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Buddhadharma : Spring 2017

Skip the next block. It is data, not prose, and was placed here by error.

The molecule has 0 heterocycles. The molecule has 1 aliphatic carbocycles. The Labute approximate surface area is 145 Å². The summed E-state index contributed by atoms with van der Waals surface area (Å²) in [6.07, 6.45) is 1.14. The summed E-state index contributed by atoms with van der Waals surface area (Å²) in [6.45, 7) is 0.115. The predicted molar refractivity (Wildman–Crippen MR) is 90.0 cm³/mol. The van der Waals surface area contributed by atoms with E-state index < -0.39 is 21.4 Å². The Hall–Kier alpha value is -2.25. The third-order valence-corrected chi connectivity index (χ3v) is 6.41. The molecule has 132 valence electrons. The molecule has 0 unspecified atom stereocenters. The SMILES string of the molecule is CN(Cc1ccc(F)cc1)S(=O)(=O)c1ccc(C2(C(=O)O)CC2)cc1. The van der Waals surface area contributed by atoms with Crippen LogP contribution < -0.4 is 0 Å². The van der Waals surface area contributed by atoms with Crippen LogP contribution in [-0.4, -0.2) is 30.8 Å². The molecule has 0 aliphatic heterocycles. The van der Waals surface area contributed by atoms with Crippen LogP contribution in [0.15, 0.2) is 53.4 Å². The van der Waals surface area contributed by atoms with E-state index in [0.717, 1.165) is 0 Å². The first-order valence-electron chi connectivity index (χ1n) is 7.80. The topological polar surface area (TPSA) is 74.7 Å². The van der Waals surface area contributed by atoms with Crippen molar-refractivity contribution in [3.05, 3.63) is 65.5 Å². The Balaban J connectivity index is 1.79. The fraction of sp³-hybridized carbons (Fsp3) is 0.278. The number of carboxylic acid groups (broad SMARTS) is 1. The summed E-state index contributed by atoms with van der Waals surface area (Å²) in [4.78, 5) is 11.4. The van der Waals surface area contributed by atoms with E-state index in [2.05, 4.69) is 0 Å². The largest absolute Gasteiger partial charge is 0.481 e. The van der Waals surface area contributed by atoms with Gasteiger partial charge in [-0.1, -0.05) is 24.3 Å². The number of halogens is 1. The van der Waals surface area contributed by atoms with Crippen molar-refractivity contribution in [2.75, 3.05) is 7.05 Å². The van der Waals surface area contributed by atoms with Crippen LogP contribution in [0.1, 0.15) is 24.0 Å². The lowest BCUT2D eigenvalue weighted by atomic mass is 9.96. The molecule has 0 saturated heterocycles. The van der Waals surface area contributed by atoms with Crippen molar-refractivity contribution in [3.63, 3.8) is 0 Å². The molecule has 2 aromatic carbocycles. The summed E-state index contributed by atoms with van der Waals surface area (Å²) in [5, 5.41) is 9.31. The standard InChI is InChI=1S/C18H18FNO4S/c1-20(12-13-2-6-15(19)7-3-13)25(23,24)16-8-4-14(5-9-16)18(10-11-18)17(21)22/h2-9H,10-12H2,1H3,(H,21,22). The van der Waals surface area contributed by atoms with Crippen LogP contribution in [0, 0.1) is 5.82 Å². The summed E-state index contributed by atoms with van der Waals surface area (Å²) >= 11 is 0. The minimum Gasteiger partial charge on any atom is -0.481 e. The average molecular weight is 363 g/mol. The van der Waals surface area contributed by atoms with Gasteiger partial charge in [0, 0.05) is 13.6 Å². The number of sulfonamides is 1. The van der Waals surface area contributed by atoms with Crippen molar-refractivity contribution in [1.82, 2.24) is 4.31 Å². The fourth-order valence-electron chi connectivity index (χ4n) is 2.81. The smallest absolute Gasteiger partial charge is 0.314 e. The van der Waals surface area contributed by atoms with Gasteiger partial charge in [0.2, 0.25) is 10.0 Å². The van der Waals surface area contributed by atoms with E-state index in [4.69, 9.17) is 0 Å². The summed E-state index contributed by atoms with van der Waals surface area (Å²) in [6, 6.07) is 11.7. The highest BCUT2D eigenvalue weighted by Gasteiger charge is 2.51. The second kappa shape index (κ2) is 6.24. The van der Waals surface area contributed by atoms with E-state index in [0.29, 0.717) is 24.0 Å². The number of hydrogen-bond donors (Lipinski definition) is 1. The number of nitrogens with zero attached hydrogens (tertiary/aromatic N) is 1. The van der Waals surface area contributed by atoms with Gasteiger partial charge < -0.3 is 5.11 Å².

spring 2 0 1 7 buddhadharma: the practitioner’s quarterly 9 Irecently came across a news report stat- ing that 2,500 religious leaders had signed a petition urging Congress to reject Donald Trump’s cabinet nominees as “a cabinet of bigotry.” I looked over the list of signatories, designated by religion, and saw only one who identified as Buddhist. This observation reinforced my puzzlement as to why Buddhist teachers and leaders in the U.S. are not more outspoken in address- ing issues of public concern. Considering that Buddhism is widely hailed as the pre- eminent religion of peace and compassion, why, I ask myself, aren’t we more visible as advocates of peace, basic sanity, and social justice? Granted, our numbers are small, but I don’t think that is the only reason for our reticence to speak up. Several other factors may also be involved. One is the adoption of the dharma as a path to personal happi- ness to be pursued mainly in the silence of the meditation hall. A second is the fear that political activism will fire up our passions and shatter our fragile calm. A third is the belief that active engagement with worldly let’s Stand Up together events is an entanglement in illusion. And still a fourth is the view, widespread among dharma teachers, that we must welcome everyone and not risk alienating poten- tial students by expressing our political convictions. Now, I believe that teachers whose primary job is to teach the techniques of meditation practice should not expound their personal political views from the cush- ion. It’s also unfitting for heads of dharma centers to use their authority to endorse candidates for office or throw their commu- nity behind a political party. Nevertheless, I would draw a sharp line between politi- cal endorsement and advocating on public issues, and I would hold that to address such issues is well within a dharma teacher’s domain. Politics today is not merely a bat- tleground over power and position; it is also an arena where great ethical contests are being fought, contests that have a crucial impact on everyone in this country and on this planet. If, from fear of upsetting others, dharma teachers shy away from addressing these critical matters, their silence could even be considered an abdication of their responsibility as spiritual leaders. There are certain convictions that we as Buddhists hold and consider inviolable. ➤ PHotoSoUrCeUNkNowN by bhikkhu bodhi commentary Bhikkhu Bodhi is a senior Theravada monk and scholar who has translated and edited a number of important Pali texts. in 2008 he founded Buddhist Global Relief.